Jason Rosenbaum | St. Louis Public Radio

Jason Rosenbaum

Political Reporter

Since entering the world of professional journalism in 2006, Jason Rosenbaum dove head first into the world of politics, policy and even rock and roll music. A graduate of the University of Missouri School of Journalism, Rosenbaum spent more than four years in the Missouri State Capitol writing for the Columbia Daily Tribune, Missouri Lawyers Media and the St. Louis Beacon. Since moving to St. Louis in 2010, Rosenbaum's work appeared in Missouri Lawyers Media, the St. Louis Business Journal and the Riverfront Times' music section. He also served on staff at the St. Louis Beacon as a politics reporter. Rosenbaum lives in Richmond Heights with with his wife Lauren and their two sons.

This article first appeared in the St. Louis Beacon, April 13, 2011 - The Missouri House narrowly approved legislation Wednesday weakening various provisions of a voter-approved law regulating dog breeding, sending the contentious issue to Gov. Jay Nixon's desk. 

This article first appeared in the St. Louis Beacon, April 7, 2011 - The Missouri House voted overwhelmingly today to approve a map that lays out boundaries for the state's remaining eight congressional districts. As expected, the map does away with the district now represented by U.S. Rep. Russ Carnahan, D-St. Louis.

This article first appeared in the St. Louis Beacon, April 7, 2011 - A group of Missouri state senators agreed today to drop their filibuster of a bill that authorizes the state to accept and distribute $105 million in federal stimulus money earmarked for the extension of unemployment benefits.

But in exchange, Senate Republican leaders agreed to seek $250 million in cuts in other federal stimulus spending.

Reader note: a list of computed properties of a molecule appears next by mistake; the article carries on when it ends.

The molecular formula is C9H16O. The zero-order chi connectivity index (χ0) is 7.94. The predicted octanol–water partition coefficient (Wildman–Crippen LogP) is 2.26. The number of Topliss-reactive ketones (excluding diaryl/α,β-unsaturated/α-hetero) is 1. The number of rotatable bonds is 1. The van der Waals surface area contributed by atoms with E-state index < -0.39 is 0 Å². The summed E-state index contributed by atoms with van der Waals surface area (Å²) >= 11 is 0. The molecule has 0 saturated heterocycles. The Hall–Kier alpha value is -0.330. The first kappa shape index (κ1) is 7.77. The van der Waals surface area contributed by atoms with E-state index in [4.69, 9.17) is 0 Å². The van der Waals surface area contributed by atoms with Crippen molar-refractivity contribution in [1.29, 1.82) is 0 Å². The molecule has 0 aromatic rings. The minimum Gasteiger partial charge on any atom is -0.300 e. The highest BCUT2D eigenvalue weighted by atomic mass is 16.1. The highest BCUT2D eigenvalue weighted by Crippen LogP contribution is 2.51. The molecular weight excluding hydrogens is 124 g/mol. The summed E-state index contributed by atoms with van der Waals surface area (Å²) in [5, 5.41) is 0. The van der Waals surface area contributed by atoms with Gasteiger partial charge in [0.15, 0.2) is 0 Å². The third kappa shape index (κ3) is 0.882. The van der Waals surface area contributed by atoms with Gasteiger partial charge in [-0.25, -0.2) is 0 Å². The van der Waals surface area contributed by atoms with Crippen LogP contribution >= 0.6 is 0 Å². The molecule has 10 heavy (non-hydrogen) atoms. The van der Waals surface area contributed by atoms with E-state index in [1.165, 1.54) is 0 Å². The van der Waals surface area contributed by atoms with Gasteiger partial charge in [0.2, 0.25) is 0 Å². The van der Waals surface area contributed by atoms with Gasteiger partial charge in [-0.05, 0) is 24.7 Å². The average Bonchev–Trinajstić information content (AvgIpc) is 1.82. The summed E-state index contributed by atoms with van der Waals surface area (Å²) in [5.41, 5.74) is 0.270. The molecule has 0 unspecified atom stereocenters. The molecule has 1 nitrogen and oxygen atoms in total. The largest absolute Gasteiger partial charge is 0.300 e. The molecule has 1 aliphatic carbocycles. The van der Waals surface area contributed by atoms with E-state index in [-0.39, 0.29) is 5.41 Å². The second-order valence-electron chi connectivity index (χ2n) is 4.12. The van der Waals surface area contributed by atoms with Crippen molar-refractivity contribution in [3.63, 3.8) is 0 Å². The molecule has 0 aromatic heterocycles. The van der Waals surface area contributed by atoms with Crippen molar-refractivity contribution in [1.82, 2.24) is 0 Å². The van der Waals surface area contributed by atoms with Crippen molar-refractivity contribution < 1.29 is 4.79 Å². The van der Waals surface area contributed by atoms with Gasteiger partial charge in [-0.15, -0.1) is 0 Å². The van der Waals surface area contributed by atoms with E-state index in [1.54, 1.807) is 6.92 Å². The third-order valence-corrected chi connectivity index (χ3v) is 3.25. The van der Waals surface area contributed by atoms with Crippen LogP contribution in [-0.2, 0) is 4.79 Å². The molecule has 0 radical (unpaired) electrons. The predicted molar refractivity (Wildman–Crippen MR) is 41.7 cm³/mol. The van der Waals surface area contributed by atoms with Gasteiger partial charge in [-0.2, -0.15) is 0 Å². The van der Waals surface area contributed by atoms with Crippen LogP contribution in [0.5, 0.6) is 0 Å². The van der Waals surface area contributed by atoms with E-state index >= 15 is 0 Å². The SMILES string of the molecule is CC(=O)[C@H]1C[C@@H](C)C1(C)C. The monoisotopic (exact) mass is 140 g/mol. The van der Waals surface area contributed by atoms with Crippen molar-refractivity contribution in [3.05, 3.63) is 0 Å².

This articla first appeared in the St. Louis Beacon, April 7, 2011 - State House Speaker Steve Tilley, R-Perryville, said Thursday that Gov. Jay Nixon's proposal to add $1.1 million to enforce the state's existing dog-breeding regulations won't deter a legislative push to revamp or repeal Proposition B, which imposes further restrictions.

Tilley said he hadn't seen Nixon's proposal but did not think it would change the trajectory of the bill regarding Proposition B, which was narrowly approved by voters last fall.

This article first appeared in the St. Louis Beacon, April 1, 2011 - For Missouri state Sen. Eric Schmitt, not much differentiated Chicago from St. Louis in the 19th century. That is, he said, except for one big idea -- Chicago's willingness to adapt to transportation changes.

This article first appeared in the St. Louis Beacon, March 31, 2011 - U.S. Reps. Russ Carnahan and William Lacy Clay, both St. Louis Democrats, have jointly condemned a congressional redistricting proposal that is expected to be approved by a Missouri House committee next week.

The two said in a statement the map -- which, in effect, does away with Carnahan's district and dramatically changes Clay's -- "emphasizes partisanship over fairness."

This article first appeared in the St. Louis Beacon, March 17, 2011 - The outcome of legislation weakening voter-approved regulations on dog breeding could come down to how members of the Missouri House define "the will of the people."

If lawmakers gravitate toward the local definition of democracy put forth by state Rep. Ed Schieffer, then House members could send state Sen. Mike Parson's legislation to Gov. Jay Nixon. Proposition B measure failed overwhelmingly in the Troy Democrat's district, prompting the three-term lawmaker to support Parson's measure.

This article first appeared in the St. Louis Beacon, March 14, 2011 - Some policymakers and observers involved in a push to build a new nuclear reactor in Callaway County say the crisis at a Japanese nuclear reactor won't have much impact on legislative action in the Show Me State.

This article first appeared in the St. Louis Beacon, March 10, 2011 - An overflow crowd packed two Missouri Capitol committee rooms Wednesday to hear testimony on bills that could pave the way for a new nuclear reactor in Callaway County.

Legislative action is needed because of a construction work in progress (CWIP) law approved by voters in 1976: It restricts utility companies from passing on plant construction costs to consumers. The two pieces of legislation before the Senate Committee on Veterans' Affairs, Emerging Issues, Pensions and Urban Affairs would allow Ameren and a consortium of energy companies to make ratepayers pay for a site permit for a potential nuclear reactor.